Above: Neighborhoods Organizing for Change organizer Rod Adams addresses a crowd outside City Hall.

One day after Minneapolis argued for the Supreme Court to bar a vote on the city's minimum wage, activists swarmed City Hall demanding they drop the effort.

The ruling on from the state's highest court on whether a $15 minimum wage charter amendment can be put on the ballot this November is expected in the coming days -- since Hennepin County must begin preparing and printing absentee ballots.

A push by City Council Member Alondra Cano to drop the appeal on Wednesday failed, however, amid questions over whether it was even legally possible. “I’m really disappointed that our city resources are being used to keep people in poverty," Cano said.

But activists were also looking past the court's decision, outlining next steps if they do not prevail. Acknowledging the decision will be a "coin flip," Neighborhood Organizing for Change Field Organizer Mike Griffin said they would not wait until next year for a citywide minimum wage ordinance -- per a recent City Council staff directive.

"We demand that we will pass 15 Now on the ballot or in this chamber," Griffin told supporters outside City Hall. "And we’re not going to wait until April 2017 to do it. We’re not going to wait until the end of this year to do it. City Hall will do this by November 8th of this year, election day, either on the ballot or you guys [the City Council] will pass it."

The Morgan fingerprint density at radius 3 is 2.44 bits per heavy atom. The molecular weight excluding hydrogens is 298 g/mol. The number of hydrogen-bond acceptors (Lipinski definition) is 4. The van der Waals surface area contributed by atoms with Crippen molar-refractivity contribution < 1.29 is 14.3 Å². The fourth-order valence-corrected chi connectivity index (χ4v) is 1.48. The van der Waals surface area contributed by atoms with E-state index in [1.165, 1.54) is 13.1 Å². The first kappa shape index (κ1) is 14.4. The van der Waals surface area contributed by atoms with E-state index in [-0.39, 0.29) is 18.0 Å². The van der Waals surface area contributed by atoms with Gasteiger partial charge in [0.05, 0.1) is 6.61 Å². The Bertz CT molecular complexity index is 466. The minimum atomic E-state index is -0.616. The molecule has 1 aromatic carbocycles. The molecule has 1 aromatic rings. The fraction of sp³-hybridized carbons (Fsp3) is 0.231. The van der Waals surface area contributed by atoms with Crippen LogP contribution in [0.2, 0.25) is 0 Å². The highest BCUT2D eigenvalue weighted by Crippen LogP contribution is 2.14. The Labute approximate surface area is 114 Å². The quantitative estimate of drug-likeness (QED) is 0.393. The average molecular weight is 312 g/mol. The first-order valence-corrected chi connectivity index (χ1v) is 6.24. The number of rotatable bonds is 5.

Questions loomed during Wednesday's rally about the logistics and feasibility of dropping an appeal following a Minnesota Supreme Court hearing. Cano pushed for a vote on the matter, but failed to win enough support to waive attorney-client privilege and hear advice from city attorney Susan Segal.

Even if the city could legally withdraw its appeal, appelate court rules say the court would have to agree to the dismissal.

Some bristled at Cano's tactics, noting that with more advanced notice the council could have met privately with Segal.

"I would hope in the future, if we’re making important decisions like this, that some of this preparatory work is done," said Council Member Lisa Bender.

Above: Mayoral spokesman David Prestwood fields questions from activists at the office of Mayor Betsy Hodges.

The crowd later moved to the office of Mayor Betsy Hodges, where they were greeted by mayoral spokesman David Prestwood. The mayor was not in, he said.

Activists peppered Prestwood with questions about the mayor's position on the issue, such as whether she would support an ordinance that would apply a $15 minimum wage in the city.

“She hasn’t given me a definitive answer one way or another, but she supports an increase in the minimum wage," Prestwood said.

But Ginger Jentzen, a 15 Now Minnesota activist, said they want a $15 minimum wage enshrined in the charter to protect it from future City Councils who might water it down.

“That’s why we want to put it on the ballot to voters. This is not about discussing a policy proposal,” Jentzen said.